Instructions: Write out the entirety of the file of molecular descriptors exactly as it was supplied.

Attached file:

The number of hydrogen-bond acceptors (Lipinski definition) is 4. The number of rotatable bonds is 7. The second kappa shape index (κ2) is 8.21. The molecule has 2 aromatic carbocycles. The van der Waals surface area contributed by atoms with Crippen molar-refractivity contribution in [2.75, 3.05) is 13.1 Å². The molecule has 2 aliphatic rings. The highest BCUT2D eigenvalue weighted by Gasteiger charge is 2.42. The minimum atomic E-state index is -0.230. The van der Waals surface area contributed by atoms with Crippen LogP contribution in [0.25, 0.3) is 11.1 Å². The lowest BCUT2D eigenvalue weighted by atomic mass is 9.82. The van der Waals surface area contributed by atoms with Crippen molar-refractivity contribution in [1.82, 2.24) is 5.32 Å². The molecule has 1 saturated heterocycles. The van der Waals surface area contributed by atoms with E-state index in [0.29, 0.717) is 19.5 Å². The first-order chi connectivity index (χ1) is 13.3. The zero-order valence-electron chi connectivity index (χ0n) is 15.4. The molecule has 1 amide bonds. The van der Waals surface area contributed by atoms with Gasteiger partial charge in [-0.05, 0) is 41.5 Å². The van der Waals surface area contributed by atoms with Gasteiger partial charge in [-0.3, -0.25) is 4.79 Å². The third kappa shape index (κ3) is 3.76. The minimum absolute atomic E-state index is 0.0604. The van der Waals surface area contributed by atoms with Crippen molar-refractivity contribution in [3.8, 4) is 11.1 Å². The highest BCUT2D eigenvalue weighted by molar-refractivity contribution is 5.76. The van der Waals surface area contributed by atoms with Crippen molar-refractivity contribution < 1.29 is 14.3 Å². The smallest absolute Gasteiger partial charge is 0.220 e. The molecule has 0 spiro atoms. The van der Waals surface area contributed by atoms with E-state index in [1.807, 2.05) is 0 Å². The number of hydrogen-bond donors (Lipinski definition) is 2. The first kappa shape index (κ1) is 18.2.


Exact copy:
The number of hydrogen-bond acceptors (Lipinski definition) is 4. The number of rotatable bonds is 7. The second kappa shape index (κ2) is 8.21. The molecule has 2 aromatic carbocycles. The van der Waals surface area contributed by atoms with Crippen molar-refractivity contribution in [2.75, 3.05) is 13.1 Å². The molecule has 2 aliphatic rings. The highest BCUT2D eigenvalue weighted by Gasteiger charge is 2.42. The minimum atomic E-state index is -0.230. The van der Waals surface area contributed by atoms with Crippen LogP contribution in [0.25, 0.3) is 11.1 Å². The lowest BCUT2D eigenvalue weighted by atomic mass is 9.82. The van der Waals surface area contributed by atoms with Crippen molar-refractivity contribution in [1.82, 2.24) is 5.32 Å². The molecule has 1 saturated heterocycles. The van der Waals surface area contributed by atoms with E-state index in [0.29, 0.717) is 19.5 Å². The first-order chi connectivity index (χ1) is 13.3. The zero-order valence-electron chi connectivity index (χ0n) is 15.4. The molecule has 1 amide bonds. The van der Waals surface area contributed by atoms with Gasteiger partial charge in [-0.05, 0) is 41.5 Å². The van der Waals surface area contributed by atoms with Gasteiger partial charge in [-0.3, -0.25) is 4.79 Å². The third kappa shape index (κ3) is 3.76. The minimum absolute atomic E-state index is 0.0604. The van der Waals surface area contributed by atoms with Crippen molar-refractivity contribution in [3.8, 4) is 11.1 Å². The highest BCUT2D eigenvalue weighted by molar-refractivity contribution is 5.76. The van der Waals surface area contributed by atoms with Crippen molar-refractivity contribution < 1.29 is 14.3 Å². The smallest absolute Gasteiger partial charge is 0.220 e. The molecule has 0 spiro atoms. The van der Waals surface area contributed by atoms with E-state index in [1.807, 2.05) is 0 Å². The number of hydrogen-bond donors (Lipinski definition) is 2. The first kappa shape index (κ1) is 18.2.